Soumitra Chatterjee and Dev on their film Sanjhbati
Soumitra Chatterjee and Dev came together at ITC Royal Bengal on a Sunday for a special t2 chat. Excerpts...
Soumitrada, you are still one of the busiest actors here…
Soumitra: I feel very happy that I am working with everyone. It feels great to have people wanting to cast me in their films… there is a feeling of great pride in it. This also motivates me to work more. This was my chosen profession… and my work has brought me in front of so many people. I am really thankful to the people, my audience... they have shown the readiness to show appreciation and kindness, and they have showered me with the love.
Do you still get affected by Friday jitters?
Soumitra: It used to happen many years ago, like 40 years ago maybe. ‘Will people like this film?’ I would sometimes think before a film release at that time. I had to take myself out of that zone. All that tension just would get to you… all that worrying over the fate of a film, which is not in our hands, doesn’t make sense. Finally, I just let it go... what will be, will be.
In an earlier t2 interview, you had said that you were a restless child. Is it an essential thing for an artiste to have, to drive him?
Soumitra: A certain kind of restlessness drives all artistes in all forms of art. But it may not be true for others. The fire burns within. But from the outside you may not know it… that person might appear to be really calm… but he or she might be doing the angriest of films.
Dev: I was a calm, quiet kid but my parents say something else (smiles). But I seriously feel I was a quiet child. Now, with all the work pressure, I have become restless. I try to arrive at a level of perfection and if for some reason it is not achieved then the restlessness gets doubled. See, I have to do everything myself, from handling production responsibilities to casting to ideating. I don’t want to go wrong. Of course, you also learn from the things that don’t work out. It is a process I believe. As actors, we have to go through the creative process, and keep on improving… and one has to accept the failure more than the success.
That must be difficult?
Dev: It has become a part of the system… a part of the process. One must know and understand why a certain thing did not work out. It is very important to decode it. One has to keep on learning… always… otherwise I would not have been a part of a film like Sanjhbati. I had not done a film in this zone before. Sanjhbati is a sweet, contemporary, relevant story.
Soumitrada, you worked with Dev for the first time…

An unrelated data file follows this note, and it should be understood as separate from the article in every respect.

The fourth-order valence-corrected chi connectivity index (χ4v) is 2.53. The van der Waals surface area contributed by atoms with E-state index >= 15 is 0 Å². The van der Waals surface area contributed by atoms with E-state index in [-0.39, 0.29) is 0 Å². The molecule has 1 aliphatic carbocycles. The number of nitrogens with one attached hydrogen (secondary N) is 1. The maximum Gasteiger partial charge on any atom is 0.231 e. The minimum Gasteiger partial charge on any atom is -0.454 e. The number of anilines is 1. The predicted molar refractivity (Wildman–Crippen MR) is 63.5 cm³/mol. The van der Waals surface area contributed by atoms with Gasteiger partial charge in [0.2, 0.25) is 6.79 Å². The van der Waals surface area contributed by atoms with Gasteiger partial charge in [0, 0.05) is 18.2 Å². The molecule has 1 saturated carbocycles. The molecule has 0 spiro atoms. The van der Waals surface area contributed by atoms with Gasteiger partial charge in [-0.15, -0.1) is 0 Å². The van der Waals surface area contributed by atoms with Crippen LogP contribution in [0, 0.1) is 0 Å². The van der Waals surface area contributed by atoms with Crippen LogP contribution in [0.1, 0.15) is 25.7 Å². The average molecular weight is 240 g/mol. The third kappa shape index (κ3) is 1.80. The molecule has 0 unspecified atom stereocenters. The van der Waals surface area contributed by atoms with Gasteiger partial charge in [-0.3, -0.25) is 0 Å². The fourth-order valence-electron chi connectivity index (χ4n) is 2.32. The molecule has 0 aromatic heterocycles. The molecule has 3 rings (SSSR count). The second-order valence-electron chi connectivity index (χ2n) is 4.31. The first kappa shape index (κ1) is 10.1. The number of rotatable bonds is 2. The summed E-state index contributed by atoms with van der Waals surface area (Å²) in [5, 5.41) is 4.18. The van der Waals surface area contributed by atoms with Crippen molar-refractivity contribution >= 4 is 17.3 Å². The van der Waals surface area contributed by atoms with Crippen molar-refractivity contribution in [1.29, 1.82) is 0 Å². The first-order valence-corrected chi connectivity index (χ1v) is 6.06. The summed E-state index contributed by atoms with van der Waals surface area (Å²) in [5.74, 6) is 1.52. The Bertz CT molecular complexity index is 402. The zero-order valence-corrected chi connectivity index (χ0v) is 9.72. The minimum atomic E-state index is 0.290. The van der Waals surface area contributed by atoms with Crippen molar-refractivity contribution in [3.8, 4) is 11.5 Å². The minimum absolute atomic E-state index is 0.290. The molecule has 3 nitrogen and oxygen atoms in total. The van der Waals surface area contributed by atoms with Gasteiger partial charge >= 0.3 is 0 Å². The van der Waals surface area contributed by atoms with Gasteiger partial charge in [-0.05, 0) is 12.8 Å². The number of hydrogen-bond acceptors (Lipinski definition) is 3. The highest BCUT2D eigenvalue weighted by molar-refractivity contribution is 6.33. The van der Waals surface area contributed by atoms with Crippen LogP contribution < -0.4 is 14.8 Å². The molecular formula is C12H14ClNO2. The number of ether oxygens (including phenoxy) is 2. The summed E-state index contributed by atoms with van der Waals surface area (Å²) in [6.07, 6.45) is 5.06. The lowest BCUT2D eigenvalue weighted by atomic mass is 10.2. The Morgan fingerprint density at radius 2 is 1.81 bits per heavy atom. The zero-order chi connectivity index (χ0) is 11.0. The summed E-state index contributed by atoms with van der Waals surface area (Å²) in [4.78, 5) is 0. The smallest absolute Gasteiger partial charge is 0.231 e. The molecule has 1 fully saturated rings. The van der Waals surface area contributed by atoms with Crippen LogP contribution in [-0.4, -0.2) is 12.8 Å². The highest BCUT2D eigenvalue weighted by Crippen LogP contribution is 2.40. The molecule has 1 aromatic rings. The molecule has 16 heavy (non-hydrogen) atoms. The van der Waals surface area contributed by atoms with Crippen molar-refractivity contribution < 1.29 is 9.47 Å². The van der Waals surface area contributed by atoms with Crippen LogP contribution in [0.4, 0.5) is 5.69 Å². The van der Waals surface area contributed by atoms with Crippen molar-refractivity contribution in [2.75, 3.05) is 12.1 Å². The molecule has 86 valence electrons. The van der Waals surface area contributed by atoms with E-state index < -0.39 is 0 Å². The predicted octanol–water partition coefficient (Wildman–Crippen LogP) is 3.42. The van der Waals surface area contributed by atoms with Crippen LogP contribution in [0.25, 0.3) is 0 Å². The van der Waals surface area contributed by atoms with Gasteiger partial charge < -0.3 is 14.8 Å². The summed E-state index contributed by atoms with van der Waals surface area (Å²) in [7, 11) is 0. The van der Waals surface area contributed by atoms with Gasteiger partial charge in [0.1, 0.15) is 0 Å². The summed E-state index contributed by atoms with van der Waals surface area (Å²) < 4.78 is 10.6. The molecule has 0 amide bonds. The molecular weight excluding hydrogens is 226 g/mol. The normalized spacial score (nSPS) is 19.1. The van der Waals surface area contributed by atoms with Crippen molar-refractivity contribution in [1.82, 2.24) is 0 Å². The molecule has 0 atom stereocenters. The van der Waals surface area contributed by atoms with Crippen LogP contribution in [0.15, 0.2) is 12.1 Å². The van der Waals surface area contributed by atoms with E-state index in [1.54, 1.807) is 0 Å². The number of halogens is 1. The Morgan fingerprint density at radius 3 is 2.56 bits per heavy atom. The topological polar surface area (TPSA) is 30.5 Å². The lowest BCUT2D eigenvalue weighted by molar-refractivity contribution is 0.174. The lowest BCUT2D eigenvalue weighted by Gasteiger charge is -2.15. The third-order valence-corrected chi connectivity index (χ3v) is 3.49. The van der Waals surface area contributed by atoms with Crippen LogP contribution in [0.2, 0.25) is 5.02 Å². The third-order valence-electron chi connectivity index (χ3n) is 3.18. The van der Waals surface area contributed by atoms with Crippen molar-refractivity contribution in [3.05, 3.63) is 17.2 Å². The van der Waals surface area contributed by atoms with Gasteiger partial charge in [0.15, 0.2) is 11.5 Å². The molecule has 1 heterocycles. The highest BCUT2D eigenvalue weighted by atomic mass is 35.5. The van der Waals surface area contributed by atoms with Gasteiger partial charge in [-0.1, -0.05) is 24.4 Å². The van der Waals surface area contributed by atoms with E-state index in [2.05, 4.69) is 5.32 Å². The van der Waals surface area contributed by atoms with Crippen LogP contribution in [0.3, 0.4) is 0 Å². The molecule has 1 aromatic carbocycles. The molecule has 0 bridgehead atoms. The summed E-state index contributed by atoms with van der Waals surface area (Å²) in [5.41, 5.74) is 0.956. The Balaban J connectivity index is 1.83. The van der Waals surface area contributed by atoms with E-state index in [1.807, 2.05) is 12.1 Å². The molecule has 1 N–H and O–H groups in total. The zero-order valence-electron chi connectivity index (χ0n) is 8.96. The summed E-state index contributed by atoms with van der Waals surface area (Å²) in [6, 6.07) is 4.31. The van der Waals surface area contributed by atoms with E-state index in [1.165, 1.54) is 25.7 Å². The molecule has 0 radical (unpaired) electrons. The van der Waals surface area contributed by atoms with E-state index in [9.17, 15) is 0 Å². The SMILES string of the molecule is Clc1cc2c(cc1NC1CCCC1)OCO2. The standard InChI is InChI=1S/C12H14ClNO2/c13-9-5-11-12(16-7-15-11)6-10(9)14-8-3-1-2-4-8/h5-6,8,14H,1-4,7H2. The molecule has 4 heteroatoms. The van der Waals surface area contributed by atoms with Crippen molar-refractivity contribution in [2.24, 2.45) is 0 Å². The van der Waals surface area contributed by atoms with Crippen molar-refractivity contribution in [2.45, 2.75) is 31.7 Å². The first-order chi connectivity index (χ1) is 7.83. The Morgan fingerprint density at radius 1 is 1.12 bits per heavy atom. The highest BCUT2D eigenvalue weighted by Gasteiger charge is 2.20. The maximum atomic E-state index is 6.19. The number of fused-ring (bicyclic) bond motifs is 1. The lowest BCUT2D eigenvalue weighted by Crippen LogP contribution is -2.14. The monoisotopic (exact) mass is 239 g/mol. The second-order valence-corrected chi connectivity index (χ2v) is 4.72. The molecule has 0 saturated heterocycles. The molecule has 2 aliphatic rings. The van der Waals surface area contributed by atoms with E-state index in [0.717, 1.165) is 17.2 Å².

Soumitra: It was lovely working with Dev…. Ami utshaho peyechhi. Dev works with so much care and dedication… that is really important for me. He puts in so much effort. Satyajit Ray used to always watch all kinds of films. What was he looking for? Not art necessarily all the time. He would see how much care and dedication has gone into making a film. He would always look for that… and then say, ‘That person really worked hard… that person really gave it all.’ The hard work and dedication always shows.
Dev, how was your first day shoot with Soumitra Chatterjee? How was the overall experience?
Dev: The scene was in a park. It was a tough one, Soumitrada had emotional lines. Ekta bhoy chhilo, but I think I did alright! I feel the audience will really like our story in the film. See, it was my dream to work with him. He loves his work… he is so passionate about it. Theatre is very close to his heart, and he gives it so much time. He could have easily done a few more films instead if he had wanted to. But he does theatre completely out of passion. I got to learn so much from him. He has his own world… which is full of the things that he likes. For Soumitrada, it is like, ‘Amar koshto holey, ami likhi, I read when my fingers ache, and I say something when my eyes get tired’. That’s his world. We also need to see or be with people who would train our minds. Our lives are full of ups and downs… there are the Friday jitters and we have our anxieties. And here is one man who has seen and been through it all and reached this position in his life. There is one sequence in the film where there are a series of close-ups of the key players. Everyone was amazing in giving their best expressions for the close-ups. Only one person didn’t ‘act’… he just stood, saw and then went away. Soumitrada took it to another level.
What is the secret? How does one achieve this level of effortlessness?
Soumitra: I don’t know. Some actors have it from the beginning... and I have been at it long before I started as a professional. As a child, I would play act in our home… the bed cover was used as a curtain… the best part was that we were encouraged to give wings to our imagination. My father and grandfather loved the art of acting and the people in our home and around became my audience. When I came to Calcutta, I got to see Sishir Bhaduri perform. And that was it for me. My life changed completely. I could not sleep the next three nights.
Is there something new that you would like to do as an artiste?
Soumitra: There is nothing new… everything under the sun is old. I would like to play a few good roles… I keep myself immersed, learning from the people and events around me, all the time. My sustenance comes from literature.
Dev, what is your take on the theme of Sanjhbati?
Dev: I was attracted by the theme of the film and I loved the script. The cast is fabulous, and I knew that I would be able to learn something from the experience. Parents give their everything to raise their children and they see to it that the children get to realise their dreams. When the children manage to attain their goals and become busy (and leave the nest), then they sadly fail to notice what their parents go through. Once you see the film, you’ll feel this is happening very close to us… this film hopefully will make people rethink certain emotional ties and bonds with their loved ones.